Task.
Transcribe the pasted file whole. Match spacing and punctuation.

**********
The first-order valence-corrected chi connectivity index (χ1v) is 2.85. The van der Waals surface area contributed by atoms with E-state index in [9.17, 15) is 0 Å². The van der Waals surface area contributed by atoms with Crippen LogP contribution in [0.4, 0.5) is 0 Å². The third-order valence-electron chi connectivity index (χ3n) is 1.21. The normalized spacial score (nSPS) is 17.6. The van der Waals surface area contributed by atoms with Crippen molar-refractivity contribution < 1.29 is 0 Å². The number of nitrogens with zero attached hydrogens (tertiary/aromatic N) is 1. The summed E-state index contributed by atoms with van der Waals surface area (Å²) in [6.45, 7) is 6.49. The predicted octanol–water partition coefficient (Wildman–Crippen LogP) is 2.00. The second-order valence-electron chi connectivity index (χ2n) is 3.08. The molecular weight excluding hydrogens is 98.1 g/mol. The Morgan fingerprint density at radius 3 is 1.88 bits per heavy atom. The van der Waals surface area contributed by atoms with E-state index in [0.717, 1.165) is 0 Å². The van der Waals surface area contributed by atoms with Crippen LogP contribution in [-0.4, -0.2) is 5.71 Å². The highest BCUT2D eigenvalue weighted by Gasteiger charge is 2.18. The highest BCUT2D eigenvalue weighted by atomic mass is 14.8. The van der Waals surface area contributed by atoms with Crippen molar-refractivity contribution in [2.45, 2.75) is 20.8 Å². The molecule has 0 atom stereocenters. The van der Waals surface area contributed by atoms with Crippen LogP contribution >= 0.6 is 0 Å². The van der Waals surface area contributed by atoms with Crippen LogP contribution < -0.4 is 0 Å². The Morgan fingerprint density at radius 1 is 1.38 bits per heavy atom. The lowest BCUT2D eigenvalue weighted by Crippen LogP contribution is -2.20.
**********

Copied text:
The first-order valence-corrected chi connectivity index (χ1v) is 2.85. The van der Waals surface area contributed by atoms with E-state index in [9.17, 15) is 0 Å². The van der Waals surface area contributed by atoms with Crippen LogP contribution in [0.4, 0.5) is 0 Å². The third-order valence-electron chi connectivity index (χ3n) is 1.21. The normalized spacial score (nSPS) is 17.6. The van der Waals surface area contributed by atoms with Crippen molar-refractivity contribution < 1.29 is 0 Å². The number of nitrogens with zero attached hydrogens (tertiary/aromatic N) is 1. The summed E-state index contributed by atoms with van der Waals surface area (Å²) in [6.45, 7) is 6.49. The predicted octanol–water partition coefficient (Wildman–Crippen LogP) is 2.00. The second-order valence-electron chi connectivity index (χ2n) is 3.08. The molecular weight excluding hydrogens is 98.1 g/mol. The Morgan fingerprint density at radius 3 is 1.88 bits per heavy atom. The van der Waals surface area contributed by atoms with E-state index in [0.717, 1.165) is 0 Å². The van der Waals surface area contributed by atoms with Crippen LogP contribution in [-0.4, -0.2) is 5.71 Å². The highest BCUT2D eigenvalue weighted by Gasteiger charge is 2.18. The highest BCUT2D eigenvalue weighted by atomic mass is 14.8. The van der Waals surface area contributed by atoms with Crippen molar-refractivity contribution in [2.45, 2.75) is 20.8 Å². The molecule has 0 atom stereocenters. The van der Waals surface area contributed by atoms with Crippen LogP contribution >= 0.6 is 0 Å². The van der Waals surface area contributed by atoms with Crippen LogP contribution < -0.4 is 0 Å². The Morgan fingerprint density at radius 1 is 1.38 bits per heavy atom. The lowest BCUT2D eigenvalue weighted by Crippen LogP contribution is -2.20.